Meguru is Kakeru’s brother, or well, half brother or something. So he’s always been looked down upon in the demon world. He also has a scary left (or was it right?) hand that if he touches anything with it, it will die. Meguru is the Koji (Office Secrets) in this game, meaning he lacks a definite spine, is way too nice, and is a beginner at this demon business. He has to take care of you, and the heroine is constantly saying things like “He’s nice.”, seriously she won’t stop pointing it out. We get it. Meguru’s nice. I guess when you’re surrounded by people who are truly mean to you, anyone in comparison is automatically nice. So that’s one of Meguru’s personality descriptions, ‘nice’. The other is that he is an otaku (meaning, obsessed) when it comes to anything Japanese. Just imagine any weeabo with no spine, and you’ve got Meguru. Oh, and he likes to cook. Sadly, you don’t actually see him cooking for you, but he does in other routes. Strange. Missed opportunity there.
The heroine and Meguru go out on a lot of shopping dates, and slowly, Meguru falls in love with her. Surprisingly, he decides to go against the law (demons can’t fall in love with humans), and runs away with the heroine and hides. Because if they don’t find her when her ten days are up, she gets to live (Meguru also gets to die, but he doesn’t tell her that). Meguru uses his awesome demon hand power thingy (Idle Hands anyone? They sure love reminding me of movies that Devon Sawa has been in. Brb, re-watching Final Destination again) to escape the rest of the crew, and almost manages to hide the heroine successfully. Weird things happen, and both the heroine and Meguru get to live because his dad is the demon king, and he thinks the heroine can control the power in Meguru’s hand by the … power of love? Or something. Oh well, happy ending. At least the heroine wasn’t depressed in this route.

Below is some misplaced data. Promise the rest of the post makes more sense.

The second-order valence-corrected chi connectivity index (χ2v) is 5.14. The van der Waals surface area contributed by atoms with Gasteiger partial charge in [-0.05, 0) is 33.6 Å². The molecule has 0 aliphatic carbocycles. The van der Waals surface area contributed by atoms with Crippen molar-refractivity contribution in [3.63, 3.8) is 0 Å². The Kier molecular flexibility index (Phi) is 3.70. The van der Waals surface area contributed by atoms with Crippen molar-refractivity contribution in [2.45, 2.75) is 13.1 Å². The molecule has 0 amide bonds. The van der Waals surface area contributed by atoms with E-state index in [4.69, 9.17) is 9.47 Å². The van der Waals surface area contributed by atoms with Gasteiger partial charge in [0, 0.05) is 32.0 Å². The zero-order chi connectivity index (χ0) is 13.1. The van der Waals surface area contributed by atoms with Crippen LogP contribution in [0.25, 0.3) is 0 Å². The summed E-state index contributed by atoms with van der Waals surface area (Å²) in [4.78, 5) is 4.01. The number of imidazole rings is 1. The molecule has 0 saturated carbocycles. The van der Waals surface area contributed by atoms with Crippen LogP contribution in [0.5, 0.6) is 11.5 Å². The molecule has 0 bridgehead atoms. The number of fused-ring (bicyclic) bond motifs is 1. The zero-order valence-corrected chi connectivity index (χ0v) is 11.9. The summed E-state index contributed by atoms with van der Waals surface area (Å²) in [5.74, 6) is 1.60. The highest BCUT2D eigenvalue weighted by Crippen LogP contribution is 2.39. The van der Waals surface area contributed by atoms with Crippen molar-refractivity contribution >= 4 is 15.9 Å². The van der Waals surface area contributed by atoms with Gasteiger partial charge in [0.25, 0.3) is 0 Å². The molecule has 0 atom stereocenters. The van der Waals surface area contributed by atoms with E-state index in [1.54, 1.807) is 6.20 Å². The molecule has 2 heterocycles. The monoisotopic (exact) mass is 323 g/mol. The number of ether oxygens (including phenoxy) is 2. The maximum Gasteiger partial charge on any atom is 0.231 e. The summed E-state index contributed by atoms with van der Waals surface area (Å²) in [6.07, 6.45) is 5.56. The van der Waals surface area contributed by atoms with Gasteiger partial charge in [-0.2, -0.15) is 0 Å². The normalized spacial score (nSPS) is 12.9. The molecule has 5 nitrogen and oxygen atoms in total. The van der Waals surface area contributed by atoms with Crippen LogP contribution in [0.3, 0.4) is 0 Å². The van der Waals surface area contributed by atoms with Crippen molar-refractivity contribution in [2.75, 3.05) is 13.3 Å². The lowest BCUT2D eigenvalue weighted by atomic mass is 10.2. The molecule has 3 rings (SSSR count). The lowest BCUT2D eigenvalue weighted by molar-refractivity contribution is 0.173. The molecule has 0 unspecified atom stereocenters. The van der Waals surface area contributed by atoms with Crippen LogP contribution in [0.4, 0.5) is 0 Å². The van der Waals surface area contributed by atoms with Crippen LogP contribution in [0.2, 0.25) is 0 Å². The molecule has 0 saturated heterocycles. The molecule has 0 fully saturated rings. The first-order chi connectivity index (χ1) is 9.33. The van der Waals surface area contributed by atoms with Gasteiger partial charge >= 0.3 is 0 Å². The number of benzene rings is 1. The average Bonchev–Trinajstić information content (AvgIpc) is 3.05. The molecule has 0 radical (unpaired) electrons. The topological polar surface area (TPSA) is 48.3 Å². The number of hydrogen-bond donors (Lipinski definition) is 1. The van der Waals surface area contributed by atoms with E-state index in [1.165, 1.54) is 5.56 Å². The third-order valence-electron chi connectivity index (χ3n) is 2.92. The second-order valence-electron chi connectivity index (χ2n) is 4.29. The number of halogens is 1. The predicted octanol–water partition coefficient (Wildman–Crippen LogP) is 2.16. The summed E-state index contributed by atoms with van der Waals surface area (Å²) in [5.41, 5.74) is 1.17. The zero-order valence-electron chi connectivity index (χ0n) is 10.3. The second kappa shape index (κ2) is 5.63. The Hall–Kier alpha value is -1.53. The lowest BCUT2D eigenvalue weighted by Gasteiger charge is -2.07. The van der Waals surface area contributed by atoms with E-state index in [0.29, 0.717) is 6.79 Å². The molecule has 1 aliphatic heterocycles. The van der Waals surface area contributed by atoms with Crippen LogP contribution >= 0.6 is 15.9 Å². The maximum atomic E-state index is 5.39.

Also, did I mention I hate the word ‘toast’ that refers to killing off the heroine? I’m sick of hearing it, and I heard it way too many times in Megaru’s route.
Kiss of Revenge
Description: Your mom ‘died’ in a hospital and it was the surgeon’s fault, but it was all covered up. You study to become a doctor and get revenge on the man who killed your mother.
General thoughts: Oh my god – something with an actual plot for once! And it’s the heroine’s plot! She gets time to shine! And shine she does. I adore this game simply because the heroine isn’t some chick with a lack of spine who stumbles over her two left feet all the god damn time, but someone who is cunning, abrasive and generally cold towards others. The guys in question aren’t that much to write home about, but I am honestly very happy with the plot in this game, hence the high rating. Also, each guy also now has two routes, it branches off at chapter 6 (or was it 8?) and you can either decide to go through with killing the surgeon or not.
Sezaki is the main guy in Kiss of Revenge. He is quite the unusual main guy due to not being a gigantic tsundere asshole, but instead he is more indifferent to the heroine. He’s not ‘cold’ exactly, but has a lot more on his mind than to deal with the heroine’s antics.
The plot in Sezaki’s route is that the heroine arrived in a hospital as a new doctor. It had been her plan for 12 long years to study to become a doctor, and kill the man who killed her mother, who happens to be the director of the hospital now, and is also Sezaki’s father. The best part of this route, is that the heroine doesn’t immediately get all googly eyes over Sezaki and throws her plan into the waters – no, she cunningly decides to get close to Sezaki to get closer to his father as well. Her interactions with Sezaki is stiff and awkward, due to not actually being into Sezaki but pretending instead. Together they perform a few surgeries, and the heroine has to begrudgingly admit that Sezaki is a really good surgeon and doctor, but that his father still needs to die. When they perform a surgery on someone who had the same disease as her mother, both the heroine and Sezaki tense up. Sezaki looks troubled before going into surgery, and the heroine keeps thinking of her mother, but she pulls through, and encourages Sezaki to go through with it as well. The surgery is a success, and both Sezaki and the heroine feel like they’ve both let go of past troubles, and share a kiss on the rooftop of the hospital.